At BKD LLP, giving back to the community is not a corporate directive to check off a list. It’s engrained in the company and its employees, from the top down, says Managing Partner Gary Schafer.
“It is a part of our culture,” he says, noting he learned to prioritize giving from leaders he’s worked with for two decades at the CPA and advisory firm.
“That showed me what was important, and that showed me why, as a professional, part of our obligation is to give back because we’re in a position to do that,” Schafer says.
In 2019, BKD’s offices in southern Missouri donated $345,000 to various charitable organizations. Across all its offices, the impact was to the tune of $1.25 million.
Donations are made through the BKD Foundation, the firm’s charitable arm. The BKD Southern Missouri Foundation made its first donation in 2000, and since then has contributed $2.24 million to area nonprofits.
“Our corporate giving tends to follow where our people’s passion lies,” Schafer says, but he added United Way is one cause BKD supports systemwide.
In the Springfield office, the firm supports Cents of Pride at Boyd Elementary School. Students earn fake money they can use to spend at the school store to buy basic necessities like clothes and food or toys and games. Schafer says 30 employees regularly volunteer to help the students shop. The office also supports Boyd every year with a back-to-school drive to collect backpacks and school supplies.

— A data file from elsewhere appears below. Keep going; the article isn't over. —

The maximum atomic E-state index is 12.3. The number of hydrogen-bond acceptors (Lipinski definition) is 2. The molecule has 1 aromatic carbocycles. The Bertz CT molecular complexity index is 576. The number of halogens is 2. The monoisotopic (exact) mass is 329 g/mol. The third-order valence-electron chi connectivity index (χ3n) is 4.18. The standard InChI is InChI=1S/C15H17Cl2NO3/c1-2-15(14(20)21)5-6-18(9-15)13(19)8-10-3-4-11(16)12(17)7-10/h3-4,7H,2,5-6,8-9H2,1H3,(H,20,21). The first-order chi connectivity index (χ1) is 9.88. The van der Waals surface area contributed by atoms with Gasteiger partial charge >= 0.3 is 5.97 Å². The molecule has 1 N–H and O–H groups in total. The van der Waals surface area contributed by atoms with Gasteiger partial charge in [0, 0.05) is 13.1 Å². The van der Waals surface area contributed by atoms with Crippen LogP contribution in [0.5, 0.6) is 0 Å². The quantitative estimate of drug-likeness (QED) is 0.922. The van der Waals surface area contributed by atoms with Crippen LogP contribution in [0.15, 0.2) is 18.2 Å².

Employees also volunteer weekly through the Big Brothers Big Sisters Lunch Buddy program, on-site blood drives are held several times a year through Community Blood Center of the Ozarks, and employees donate gently used professional clothes to the Career Closet at the Missouri Career Center.
BKD also sponsors charitable and community events throughout the year, and for two years has hosted the Southwest Missouri Nonprofit Excellence Awards. Schafer says that event came to the firm through hiring Dan Prater, who started the event while he worked at Drury University. Prater now guides BKD nonprofit clients through strategic planning.
“There is a multitude of worthy causes and needs out there,” Schafer says. “Recognizing those organizations that not only have found a need but they have really demonstrated excellence in fulfilling their mission is something that is obviously a passion of Dan Prater, but it’s something we all celebrate.”
He says a focus on bettering the community is also good for business.
“We have a very vested interest in making this area absolutely the most attractive it can be,” Schafer says. “We’re a people business and, frankly, making our community a wonderful place to live and helping to address the needs in our community makes it more attractive for top talent. That’s what we need to continue to grow and be successful.”
The best part of keeping philanthropy in its core values, he says, is seeing employees engage in their community and making positive change.
“That is by far the most rewarding thing, and it’s really something we try to focus on,” he says.
“We don’t encourage our professionals to just go get on the board and serve as the treasurer to check a box. It really needs to be an organization that they’re passionate about … to really further the growth of that organization.”
Whataburger launched its second local store; Branson shop Revive Juice and Coffee Bar LLC moved; and a new Monett branch of the Barry-Lawrence Regional Library District opened.